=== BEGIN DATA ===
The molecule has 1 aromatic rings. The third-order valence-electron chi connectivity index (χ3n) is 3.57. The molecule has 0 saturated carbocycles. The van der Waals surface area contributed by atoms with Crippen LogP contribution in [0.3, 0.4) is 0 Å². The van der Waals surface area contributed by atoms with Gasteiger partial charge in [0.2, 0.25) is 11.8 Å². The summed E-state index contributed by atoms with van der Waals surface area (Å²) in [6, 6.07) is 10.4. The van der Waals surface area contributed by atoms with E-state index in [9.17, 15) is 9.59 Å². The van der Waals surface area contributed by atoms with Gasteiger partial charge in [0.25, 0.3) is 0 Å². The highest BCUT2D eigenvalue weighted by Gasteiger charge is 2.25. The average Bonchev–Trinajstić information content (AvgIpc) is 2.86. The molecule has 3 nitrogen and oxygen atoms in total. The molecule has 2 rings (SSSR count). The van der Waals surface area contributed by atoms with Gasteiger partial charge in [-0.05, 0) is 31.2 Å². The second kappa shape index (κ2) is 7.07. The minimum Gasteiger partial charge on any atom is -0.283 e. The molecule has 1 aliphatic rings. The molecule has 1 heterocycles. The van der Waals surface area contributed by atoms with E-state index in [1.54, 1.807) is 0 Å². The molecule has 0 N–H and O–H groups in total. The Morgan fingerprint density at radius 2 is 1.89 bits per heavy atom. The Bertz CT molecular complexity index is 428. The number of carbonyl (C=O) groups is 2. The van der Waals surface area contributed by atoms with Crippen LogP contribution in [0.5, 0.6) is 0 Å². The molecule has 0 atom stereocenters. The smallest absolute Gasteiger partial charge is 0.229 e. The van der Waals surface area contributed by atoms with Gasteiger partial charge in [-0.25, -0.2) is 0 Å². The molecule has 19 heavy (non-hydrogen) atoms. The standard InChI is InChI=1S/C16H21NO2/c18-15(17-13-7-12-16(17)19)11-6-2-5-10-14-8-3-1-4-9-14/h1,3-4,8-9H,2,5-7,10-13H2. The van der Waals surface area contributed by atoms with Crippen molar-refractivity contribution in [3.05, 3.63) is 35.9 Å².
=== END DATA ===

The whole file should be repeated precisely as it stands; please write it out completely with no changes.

The molecule has 1 aromatic rings. The third-order valence-electron chi connectivity index (χ3n) is 3.57. The molecule has 0 saturated carbocycles. The van der Waals surface area contributed by atoms with Crippen LogP contribution in [0.3, 0.4) is 0 Å². The van der Waals surface area contributed by atoms with Gasteiger partial charge in [0.2, 0.25) is 11.8 Å². The summed E-state index contributed by atoms with van der Waals surface area (Å²) in [6, 6.07) is 10.4. The van der Waals surface area contributed by atoms with E-state index in [9.17, 15) is 9.59 Å². The van der Waals surface area contributed by atoms with Gasteiger partial charge in [0.25, 0.3) is 0 Å². The highest BCUT2D eigenvalue weighted by Gasteiger charge is 2.25. The average Bonchev–Trinajstić information content (AvgIpc) is 2.86. The molecule has 3 nitrogen and oxygen atoms in total. The molecule has 2 rings (SSSR count). The van der Waals surface area contributed by atoms with Gasteiger partial charge in [-0.05, 0) is 31.2 Å². The second kappa shape index (κ2) is 7.07. The minimum Gasteiger partial charge on any atom is -0.283 e. The molecule has 1 aliphatic rings. The molecule has 1 heterocycles. The van der Waals surface area contributed by atoms with E-state index in [1.54, 1.807) is 0 Å². The molecule has 0 N–H and O–H groups in total. The Morgan fingerprint density at radius 2 is 1.89 bits per heavy atom. The Bertz CT molecular complexity index is 428. The number of carbonyl (C=O) groups is 2. The van der Waals surface area contributed by atoms with Crippen LogP contribution in [0.5, 0.6) is 0 Å². The molecule has 0 atom stereocenters. The smallest absolute Gasteiger partial charge is 0.229 e. The van der Waals surface area contributed by atoms with Gasteiger partial charge in [-0.25, -0.2) is 0 Å². The molecule has 19 heavy (non-hydrogen) atoms. The standard InChI is InChI=1S/C16H21NO2/c18-15(17-13-7-12-16(17)19)11-6-2-5-10-14-8-3-1-4-9-14/h1,3-4,8-9H,2,5-7,10-13H2. The van der Waals surface area contributed by atoms with Crippen molar-refractivity contribution in [3.05, 3.63) is 35.9 Å².